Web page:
The edges of a cut sustained from a dull knife are more likely to be jagged, as it rips your flesh rather than slicing it. This cut takes longer to heal, with a more significant potential for infection. Stitches are more likely to be necessary to promote healing.
The main risk with a cut from a sharp knife is the depth of the cut, which can sever tendons and ligaments, making the injury more complicated and possibly requiring surgery.
TIP: Many knife owners are unsure about knife sharpening, which causes them to leave knives longer than they should before sharpening. Check out why it is essential to sharpen a knife before use in the article below:
4 Reasons Why It Is Important To Sharpen A Knife Before Use
Other Tips For Safe Knife Use
The sharpness of the knife is not the only factor to pay attention to for the safe use of a knife. Any knife, sharp or dull, can cause injury if safe knife practices and incorrect knife techniques are used.
One of the most important aspects of knife safety is to use the right knife for the job. Using a knife that is too big or too small for the task can result in accidents.
Another knife safety protocol is never to cut yourself. This principle can be applied when cutting an item in your hand or thinking about where the knife will go after a cut.
For example, if you are slicing a bagel in half, do not hold the bagel in the palm and thumb of your free hand and slice the bagel with the knife cutting towards your hand.
A safer technique is to place the bagel flat on your work surface and secure it in place with the palm of your free hand pressing on top of the bagel. Then slice the bagel with the blade moving parallel to the work surface and under the palm of your free hand.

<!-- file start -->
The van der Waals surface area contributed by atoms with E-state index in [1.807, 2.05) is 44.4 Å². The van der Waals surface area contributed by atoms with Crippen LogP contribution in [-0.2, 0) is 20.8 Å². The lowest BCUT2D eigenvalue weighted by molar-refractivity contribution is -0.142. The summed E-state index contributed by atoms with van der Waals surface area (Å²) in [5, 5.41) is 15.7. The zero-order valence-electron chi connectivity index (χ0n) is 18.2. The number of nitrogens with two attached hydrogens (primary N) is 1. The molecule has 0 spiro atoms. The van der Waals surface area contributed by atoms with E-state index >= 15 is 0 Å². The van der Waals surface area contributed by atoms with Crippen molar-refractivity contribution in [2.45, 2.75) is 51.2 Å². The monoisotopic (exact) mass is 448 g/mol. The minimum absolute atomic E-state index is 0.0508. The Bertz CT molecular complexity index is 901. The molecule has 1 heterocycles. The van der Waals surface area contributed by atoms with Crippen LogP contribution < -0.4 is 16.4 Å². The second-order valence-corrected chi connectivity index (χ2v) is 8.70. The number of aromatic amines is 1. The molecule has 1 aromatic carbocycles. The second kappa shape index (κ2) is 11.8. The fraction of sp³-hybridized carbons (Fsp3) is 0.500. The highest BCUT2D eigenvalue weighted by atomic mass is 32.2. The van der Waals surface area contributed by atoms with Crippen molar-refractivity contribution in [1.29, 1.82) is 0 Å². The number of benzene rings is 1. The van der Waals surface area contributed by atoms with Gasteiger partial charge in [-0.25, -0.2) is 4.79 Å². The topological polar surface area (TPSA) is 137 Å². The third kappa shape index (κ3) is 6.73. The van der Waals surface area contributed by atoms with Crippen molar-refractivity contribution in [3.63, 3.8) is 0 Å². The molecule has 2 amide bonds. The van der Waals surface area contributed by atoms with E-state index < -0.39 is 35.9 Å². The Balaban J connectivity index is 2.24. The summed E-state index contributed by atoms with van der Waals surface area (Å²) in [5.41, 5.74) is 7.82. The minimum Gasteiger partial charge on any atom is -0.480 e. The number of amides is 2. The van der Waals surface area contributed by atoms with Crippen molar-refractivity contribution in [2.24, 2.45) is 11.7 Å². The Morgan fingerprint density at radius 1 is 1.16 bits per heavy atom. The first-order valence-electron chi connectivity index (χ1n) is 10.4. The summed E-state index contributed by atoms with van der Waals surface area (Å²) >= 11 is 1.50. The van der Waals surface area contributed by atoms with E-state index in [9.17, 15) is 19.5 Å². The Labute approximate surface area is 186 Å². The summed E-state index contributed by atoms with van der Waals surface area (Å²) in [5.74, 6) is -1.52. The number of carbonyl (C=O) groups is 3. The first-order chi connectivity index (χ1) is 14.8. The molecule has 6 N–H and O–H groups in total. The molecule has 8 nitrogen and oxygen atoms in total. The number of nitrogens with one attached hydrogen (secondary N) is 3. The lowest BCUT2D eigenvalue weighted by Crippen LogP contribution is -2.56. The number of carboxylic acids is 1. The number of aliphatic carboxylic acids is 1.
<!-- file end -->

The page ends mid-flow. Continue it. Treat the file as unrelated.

When you are halfway through the bagel, rotate the bagel slightly to continue the cut until the two halves have been separated. This technique does not place any part of your hand in the cutting path of the knife’s blade.
Another aspect is never using any part of your body, such as your leg, as a work surface. For example, when carving a piece of wood, some people rest the piece of wood on their thighs while they carve.
Carving knives are incredibly sharp, and if the knife slips or the wood separates along a weak spot, the knife can be deflected into your leg.
A sharp knife is never the only aspect of safe knife use. Safe and sensible knife practices must also be observed to create an overall safe environment when working with knives.
BTW: If you are interested in buying the best cutting board, you can find our recommendations below:
- The best overall: Virginia Kitchen Boys Cutting Board (Amazon link). This fantastic cutting board is made from sustainable walnut wood from the United States and brings almost perfect safety when cutting with your knives.
- Alternative: Yoshihiro Cutting Board (Amazon link). Professional traditional Japanese cutting board that chefs around the world use.
- Cheaper option: Shun Cultery Cutting Board (Amazon link). Another Japanese cutting board stands out, especially for its simplicity and affordable price.
Overall, using a sharp knife is generally safer than a dull one due to the reduced risk of slips and accidents, the ability to make more precise and controlled cuts, and the reduced effort required to use the knife.
Properly maintaining and sharpening a knife can help ensure it is always in top condition and reduce the risk of injury or accidents.
TIP: Many new knife owners question the need to use a cutting board with their kitchen knives. Find out why you always need to use a cutting board in the article below:
7 Crucial Reasons Why You Should Always Use A Cutting Board